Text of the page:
Charges expected against Medileaf
December 12, 2010
Lindsay Bryant, Gilroy DispatchThe raid of MediLeaf pot collectives in Gilroy, Morgan Hill and San Jose has left local medicinal marijuana supporters and MediLeaf's attorney questioning the motives of Santa Clara County law enforcement in their effort to pursue alleged money laundering and illegal sales of pot. Jim Roberts, attorney representing MediLeaf and its founder Goyoko "Batzi" Kuburovich, said none of the seven people implicated in Thursday's search warrants have been charged with any crimes. In fact, Roberts said, Kuburovich wasn't even questioned Thursday despite Roberts calling to arrange a meeting with the County Special Enforcement Team.
But C-Set's Danielle Ayers - the commander of the drug task force that takes on countywide crimes - said charges against players in the alleged MediLeaf money laundering scam will be filed with the Santa Clara County District Attorney's Office "within a week or two."
"We want to make sure basically that people that are being lied to ... aren't being arrested," Ayers said about MediLeaf employees.
She said the employees were hired under false pretenses and were victims of alleged money laundering and illegal sales of cannabis by MediLeaf .
The drug task force operates a South County unit that was contacted by the Gilroy Police Department and Morgan Hill Police Department . They handed over "a huge box and stacks" of complaints of wrongdoing and fraud at the now-shuttered marijuana dispensary in Gilroy.
"We're not picking on any one group. People are taking advantage of those who really need the medicine.
During the investigation, Ayers said undercover officials from the enforcement team had purchased marijuana with medicinal pot membership cards and without.
"You could walk into a dispensary and see 15-, 16-year-olds buying pot, going out to their car, smoking it and driving away," Ayers said.
She said if pot clubs are operating legally and not illegally as a for-profit organization - all clubs must comply with nonprofit standards - the team lets them be.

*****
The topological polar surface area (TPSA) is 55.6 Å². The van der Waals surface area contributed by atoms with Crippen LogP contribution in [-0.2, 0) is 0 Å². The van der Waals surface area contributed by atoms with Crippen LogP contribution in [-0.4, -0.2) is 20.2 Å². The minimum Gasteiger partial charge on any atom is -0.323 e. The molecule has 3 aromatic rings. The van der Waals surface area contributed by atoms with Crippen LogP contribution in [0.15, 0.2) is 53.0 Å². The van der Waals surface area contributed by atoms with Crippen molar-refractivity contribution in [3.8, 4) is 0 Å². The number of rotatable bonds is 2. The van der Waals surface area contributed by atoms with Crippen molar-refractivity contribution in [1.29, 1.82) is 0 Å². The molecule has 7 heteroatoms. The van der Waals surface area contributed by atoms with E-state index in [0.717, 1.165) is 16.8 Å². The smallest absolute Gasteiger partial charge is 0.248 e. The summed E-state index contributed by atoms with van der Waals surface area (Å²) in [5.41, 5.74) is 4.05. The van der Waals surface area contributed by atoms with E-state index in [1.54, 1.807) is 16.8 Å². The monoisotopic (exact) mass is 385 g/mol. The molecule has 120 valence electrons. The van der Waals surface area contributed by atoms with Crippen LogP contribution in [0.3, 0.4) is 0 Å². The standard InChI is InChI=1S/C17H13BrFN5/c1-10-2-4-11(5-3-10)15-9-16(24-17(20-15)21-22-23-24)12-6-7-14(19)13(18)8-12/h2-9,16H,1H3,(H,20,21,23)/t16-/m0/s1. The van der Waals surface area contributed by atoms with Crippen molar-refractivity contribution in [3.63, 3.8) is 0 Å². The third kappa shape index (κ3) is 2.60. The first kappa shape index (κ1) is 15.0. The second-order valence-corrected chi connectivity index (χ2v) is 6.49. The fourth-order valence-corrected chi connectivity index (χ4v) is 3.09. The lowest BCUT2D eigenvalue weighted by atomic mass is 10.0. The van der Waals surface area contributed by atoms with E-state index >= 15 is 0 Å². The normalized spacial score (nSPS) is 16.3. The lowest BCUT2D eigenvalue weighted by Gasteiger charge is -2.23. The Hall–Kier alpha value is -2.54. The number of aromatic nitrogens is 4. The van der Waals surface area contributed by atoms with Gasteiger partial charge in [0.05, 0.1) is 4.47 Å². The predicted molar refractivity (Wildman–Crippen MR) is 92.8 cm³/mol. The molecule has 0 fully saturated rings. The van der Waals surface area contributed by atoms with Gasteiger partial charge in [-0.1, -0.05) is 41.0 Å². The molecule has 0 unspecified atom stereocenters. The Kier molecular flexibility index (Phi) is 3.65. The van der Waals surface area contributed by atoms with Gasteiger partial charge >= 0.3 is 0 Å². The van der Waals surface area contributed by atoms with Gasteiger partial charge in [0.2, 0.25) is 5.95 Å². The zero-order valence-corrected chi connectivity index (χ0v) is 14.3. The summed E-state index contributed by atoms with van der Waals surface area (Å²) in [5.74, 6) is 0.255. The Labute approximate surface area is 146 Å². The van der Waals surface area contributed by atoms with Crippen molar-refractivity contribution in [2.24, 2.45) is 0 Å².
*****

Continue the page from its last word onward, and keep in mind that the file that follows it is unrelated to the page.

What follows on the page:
Medicinal marijuana was legalized in 1996 after California voters passed Proposition 215. Buying and selling is still illegal under federal law, which creates a conflict between California and the U.S. government.
The eight-month investigation broke Thursday when more than 50 law enforcement officers raided MediLeaf stores in Gilroy, San Jose and Morgan Hill. The homes of several people linked to MediLeaf were searched, with carloads of items being hauled out.
The district attorney's office will review a case against MediLeaf once it's been filed and make a charging decision, said spokeswoman Amy Cornell.
Roberts has been representing MediLeaf for about year since its directors were involved in litigation with the City of Gilroy after their shop at 1321 First St. was forced to close Aug. 9 when Superior Court Judge Kevin McKenney upheld the city's claim that MediLeaf was operating illegally because it did not have a business license.
During Thursday's searches, law enforcement officers were searching for marijuana, scales, growing equipment, drug transactions ledgers, firearms, cell phones, computers, financial records, cash and items associated with the illegal sale of marijuana and related money laundering.
In California 70 percent of seized assets during criminal seizures are returned to the county law enforcement agency, according to seizure laws and the process of "assets forfeiture" as regulated by the U.S. government.